Genetically modified foods have been a hot topic in the political world for some years. As described in our Social Impact page, the political and social resposnes to GM foods varies widely by country. Except for a few cases, the FDA has no requirements on the labeling of GM foods in the American market. However, this isn' to say that there hasn't been a political movement to change this.


"FDA's scientific review continues to show that all bioengineered foods sold here in the United States today are as safe as their non-bioengineered counterparts"

-FDA Official under Clinton

Check out the Greenpeace page for more information about this international political group that opposes genetic engineering and GM foods. 

In the European Union, there have been laws passed requiring the labeling of all products containing genetically modified ingredients. Due to the strong social rejection of GM foods, as explained in our Social Impact page, many European comapnies have chosen to completely rid themselves of any association to GM products, going 100% natural and organic. 

The economic impact of GM foods has been varied across the world. The potential economic impact as well as controversy is most evident in the third world. For example, India has been incredibly hesitant to incorporate GM crops into their agricultural economy due to the fear of "neocolonialism," which author Michael Fumento dismisses as a "myth."

Writes Fumento, "Many Indians still feel a burning resentment of colonialism and are open to agruments that involving Western corporations to such a great extent in so important an a area as agriculture is a form of neocolonialism" (201) Citation 5

Vandava Shiva is a prominent biotech critic from India who says that the third world is like a "guinea pig"  for large Western corporations. She even criticized Golden Rice, saying that "liver, egg yolk, chicken, meat, milk and butter" were better alternatives. This is not helpful to the many Indians who are starving and have absolutely no access to such delicacies. Further, most Indians are Hindus- many Hindus choose to not eat meat at all. Her other criticism is that GM companies are trying to create a cycle of dependence- that farmers would be forced to rebuy and replant transgenic seeds every year. While this is true of hybrid seeds, which must be replanted each growing season, transgenic crop varieties are different, as the genes are passed down through the generations and need not be rebought each year.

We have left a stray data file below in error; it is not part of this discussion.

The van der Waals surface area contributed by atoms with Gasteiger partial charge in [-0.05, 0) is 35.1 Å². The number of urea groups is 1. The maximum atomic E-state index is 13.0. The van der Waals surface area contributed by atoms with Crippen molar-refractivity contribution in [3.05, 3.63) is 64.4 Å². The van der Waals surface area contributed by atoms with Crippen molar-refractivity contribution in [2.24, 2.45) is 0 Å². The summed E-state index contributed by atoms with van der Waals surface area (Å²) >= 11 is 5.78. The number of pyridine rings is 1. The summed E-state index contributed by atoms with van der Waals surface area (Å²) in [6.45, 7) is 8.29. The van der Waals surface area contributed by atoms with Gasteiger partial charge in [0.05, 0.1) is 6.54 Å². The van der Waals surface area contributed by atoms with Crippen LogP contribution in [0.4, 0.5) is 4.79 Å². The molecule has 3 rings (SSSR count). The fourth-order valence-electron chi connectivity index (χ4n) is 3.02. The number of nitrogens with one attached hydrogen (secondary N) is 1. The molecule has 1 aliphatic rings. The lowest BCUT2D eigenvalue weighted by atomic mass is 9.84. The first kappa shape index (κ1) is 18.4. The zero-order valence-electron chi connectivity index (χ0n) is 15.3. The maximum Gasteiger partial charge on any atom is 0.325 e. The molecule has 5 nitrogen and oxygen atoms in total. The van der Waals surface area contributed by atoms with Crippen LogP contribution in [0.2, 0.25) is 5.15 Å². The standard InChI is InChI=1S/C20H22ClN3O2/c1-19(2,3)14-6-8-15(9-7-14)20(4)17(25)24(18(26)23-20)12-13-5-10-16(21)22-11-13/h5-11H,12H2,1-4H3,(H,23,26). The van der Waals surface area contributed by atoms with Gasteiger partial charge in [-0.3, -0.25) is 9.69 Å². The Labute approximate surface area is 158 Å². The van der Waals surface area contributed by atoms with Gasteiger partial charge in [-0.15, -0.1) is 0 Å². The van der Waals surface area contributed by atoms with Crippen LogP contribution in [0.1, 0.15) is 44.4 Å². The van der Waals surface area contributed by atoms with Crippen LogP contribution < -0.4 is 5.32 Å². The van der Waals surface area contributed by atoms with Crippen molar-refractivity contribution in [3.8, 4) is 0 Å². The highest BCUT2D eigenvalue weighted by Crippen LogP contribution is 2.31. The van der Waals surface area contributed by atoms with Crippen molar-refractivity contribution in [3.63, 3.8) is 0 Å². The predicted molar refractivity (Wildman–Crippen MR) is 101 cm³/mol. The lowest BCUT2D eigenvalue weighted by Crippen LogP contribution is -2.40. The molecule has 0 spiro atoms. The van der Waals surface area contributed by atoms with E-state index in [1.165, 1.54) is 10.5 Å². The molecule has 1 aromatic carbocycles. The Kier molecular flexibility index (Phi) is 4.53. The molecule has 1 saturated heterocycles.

Another economic reason that third world countries are hestiant to adopt GM crops is the concern that European nations will cut off all agricultural trade with the nation for fear of contamination by transgenic varieties. This happened in Zambia in 2002, when the government refused tons of lifesaving corn for fear that the transgenic corn could be incorporated into the agricultural market. If this happened, it might be possible that EU countries would not be willing to accept Zambian crops due to strict GM legislation. Is this fair? Check out the Ethical and Legal issues page for more information. 

Back to Impact page